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5 Old Foods To Throw In The Garden Instead of the Garbage

About two months ago, we were FINALLY getting our seedlings put into the garden. (It snows in May in Colorado, so we get started later than most folks.)

On one of the many trips inside the house to fetch a tool I’d forgotten, I noticed an old potato sporting many eyes in the pantry.

Normally this all-seeing potato would probably have ended up in the trash, but since we were in the process of gardening anyway, this time I decided to plant it.

I didn’t read any books or how-to guides for growing potatoes from, well, other potatoes. I just cut it into five sections, dug five holes and plopped ‘em in.

And now we have 5 healthy potato plants growing away in our garden! It was astonishingly easy, cost nothing and if I get even one potato from each plant it will be a total win.

This got me thinking about other “spoiled” or “unusable parts” plants that can be re-born in the garden.

Read on to discover more foods that should be planted, not tossed, when they begin to sprout because of age.

1. Garlic

If your fresh garlic has been sitting on the counter so long it’s beginning to sprout, carefully separate all the cloves, but don’t peel them. You’ll want the paper-like skin in tact for planting. Find a sunny spot with well-draining soil (containers work too!) and plant each clove with pointy tip or green sprout facing up, about one inch below the surface.

“You can begin to harvest the shoots (cutting off the tips as desired) once they’re about four inches tall, but never harvest more than a third of the plant. For maximum reward, however, I recommend waiting until the shoots reach at least eight to ten inches in height (about three months) and then harvesting the entire plant at once,” explains author Linda Ly.

2. Sweet Potato

Sweet potatoes put out a slightly different kind of “eye” than regular potatoes, called “slips.” When you see it start to form, you can do one of two things: encourage growth by cutting a few inches off the bottom of the potato and inserting toothpicks at one-inch intervals an inch up from the cut bottom. Immerse the cut end into a jar filled with water and wait for more roots to grow. Or, simply cut off the section that’s sprouted and plant it in the soil. The result will be a long, rambling vine with heart-shaped, lime green leaves.

3. Ginger

If you have a piece of ginger root that’s starting to shrivel and dry out, bury it about one-half inch deep in moist potting soil. Keep the soil moist but not soggy. Soon, it will produce palm-like leaves and eventually more edible ginger root below the soil!

4. Onion

There are two popular statements about sprouted onions floating around the internet. One says, “You cannot eat onions that have sprouted; they are rotten,” and the other says ”If you plant a sprouted onion, it will produce flowers (which you can then harvest for seeds to plant next year), but it will not produce an onion bulb that you can eat.” This isn’t necessarily true, however, as blogger Anktangle has successfully grown new onions from sprouted ones for several years. Check out her site to see how she does it! (It’s SUPER simple.)

5. Pineapple

Is the top of your overripe pineapple getting dry and shrively? Don’t toss it! Remove a few of the bottom leaves until you have a small stump. After letting it air dry for two days, place the pineapple top over a jar of water, immersing the stump. Place in a warm location like a window sill and keep jar filled while roots form. It could take one to two months. After rooting, plant the pineapple in potting soil. “The result will be a lovely plant with striking sword-shaped leaves that may eventually produce flowers that bear small pineapple fruit,” explains Community Table.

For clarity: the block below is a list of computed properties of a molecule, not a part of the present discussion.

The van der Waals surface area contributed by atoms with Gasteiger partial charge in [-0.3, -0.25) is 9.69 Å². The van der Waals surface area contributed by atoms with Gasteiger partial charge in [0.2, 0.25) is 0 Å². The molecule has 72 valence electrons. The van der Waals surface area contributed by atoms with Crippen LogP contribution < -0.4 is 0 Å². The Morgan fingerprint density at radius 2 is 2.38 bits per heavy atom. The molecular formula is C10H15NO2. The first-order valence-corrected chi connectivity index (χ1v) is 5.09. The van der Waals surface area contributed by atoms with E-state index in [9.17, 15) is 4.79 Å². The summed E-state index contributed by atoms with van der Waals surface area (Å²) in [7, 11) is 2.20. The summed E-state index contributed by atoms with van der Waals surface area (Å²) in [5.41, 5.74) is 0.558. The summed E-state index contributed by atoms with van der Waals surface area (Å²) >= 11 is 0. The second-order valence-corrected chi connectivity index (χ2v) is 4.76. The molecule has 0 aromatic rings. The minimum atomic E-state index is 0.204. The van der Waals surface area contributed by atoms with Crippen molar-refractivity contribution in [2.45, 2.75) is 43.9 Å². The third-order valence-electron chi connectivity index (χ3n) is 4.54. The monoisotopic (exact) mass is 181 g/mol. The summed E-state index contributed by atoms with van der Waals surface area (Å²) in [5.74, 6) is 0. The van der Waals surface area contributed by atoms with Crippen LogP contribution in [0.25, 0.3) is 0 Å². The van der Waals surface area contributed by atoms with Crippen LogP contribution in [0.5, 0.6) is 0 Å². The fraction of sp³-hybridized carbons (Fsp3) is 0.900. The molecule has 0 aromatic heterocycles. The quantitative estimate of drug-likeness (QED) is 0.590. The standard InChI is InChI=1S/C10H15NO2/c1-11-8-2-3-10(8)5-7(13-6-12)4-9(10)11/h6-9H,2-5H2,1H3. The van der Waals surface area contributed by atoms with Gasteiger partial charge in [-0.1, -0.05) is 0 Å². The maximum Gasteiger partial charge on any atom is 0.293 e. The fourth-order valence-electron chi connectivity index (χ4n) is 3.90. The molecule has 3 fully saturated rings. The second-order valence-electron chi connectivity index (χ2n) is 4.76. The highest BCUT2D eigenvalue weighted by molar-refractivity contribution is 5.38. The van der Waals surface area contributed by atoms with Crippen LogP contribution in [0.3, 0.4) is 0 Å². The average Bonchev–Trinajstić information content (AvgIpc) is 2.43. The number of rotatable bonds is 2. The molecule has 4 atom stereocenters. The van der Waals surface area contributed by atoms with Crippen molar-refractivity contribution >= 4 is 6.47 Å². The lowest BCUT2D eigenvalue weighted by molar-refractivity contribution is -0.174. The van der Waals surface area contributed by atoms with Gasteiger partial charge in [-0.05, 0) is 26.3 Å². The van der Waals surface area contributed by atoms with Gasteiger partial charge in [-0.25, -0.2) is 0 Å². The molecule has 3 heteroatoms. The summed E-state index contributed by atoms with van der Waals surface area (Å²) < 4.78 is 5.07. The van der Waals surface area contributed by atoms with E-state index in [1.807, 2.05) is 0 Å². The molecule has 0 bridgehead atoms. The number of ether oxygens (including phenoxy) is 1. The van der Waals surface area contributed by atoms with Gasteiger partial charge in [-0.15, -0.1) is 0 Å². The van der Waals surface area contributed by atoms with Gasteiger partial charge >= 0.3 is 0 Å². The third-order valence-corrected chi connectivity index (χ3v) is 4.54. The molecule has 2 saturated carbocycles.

SOURCE: http://www.care2.com/greenliving/5-old-foods-to-throw-in-the-garden-instead-of-the-garbage.html


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Practice Policy Update Regarding COVID-19

Dear Patients:

Our patients, employees and family are our top priority at Long Island Spine Specialists, P.C.

We ask you to not visit any of our locations if you have symptoms such as fever, sneezing, coughing and possible shortness of breath.

Please cancel your appointment and re-schedule once you are feeling better and are no longer suffering with symptoms.

Only non-symptomatic patients will be seen. No exceptions.

Accompanying family members – including children – are asked to remain in the waiting area and will not be allowed to enter the exam rooms.

During this time of high concern regarding the spread of COVID-19 (Coronavirus) we are taking extra precautions to maintain the highest possible standards of safety and cleanliness. Please be advised that we are carefully following recommendations from both the CDC and WHO and are here to help guide you through this time if needed.

Some steps we are taking to keeping safe:

  1. We know how important cleanliness is and always maintain the highest standards of cleanliness. To further offer you peace of mind, we have increased the frequency of the cleaning of our office.
  2. Rest assured that hand washing is strictly followed. Hand sanitizer is available to all staff and patients.
  3. Additionally, if you have recently traveled to a country with high rates of the coronavirus or have been on a cruise, please reschedule your visit for at least 14 days from your return date. We will gladly accommodate your needs to reschedule. At that time, a telehealth interface can be arranged if necessary.

Find up-to-date and accurate information on the Centers for Disease Control and Prevention (CDC) website and feel free to reach out with questions.

- Your team at Long Island Spine Specialists, P.C.

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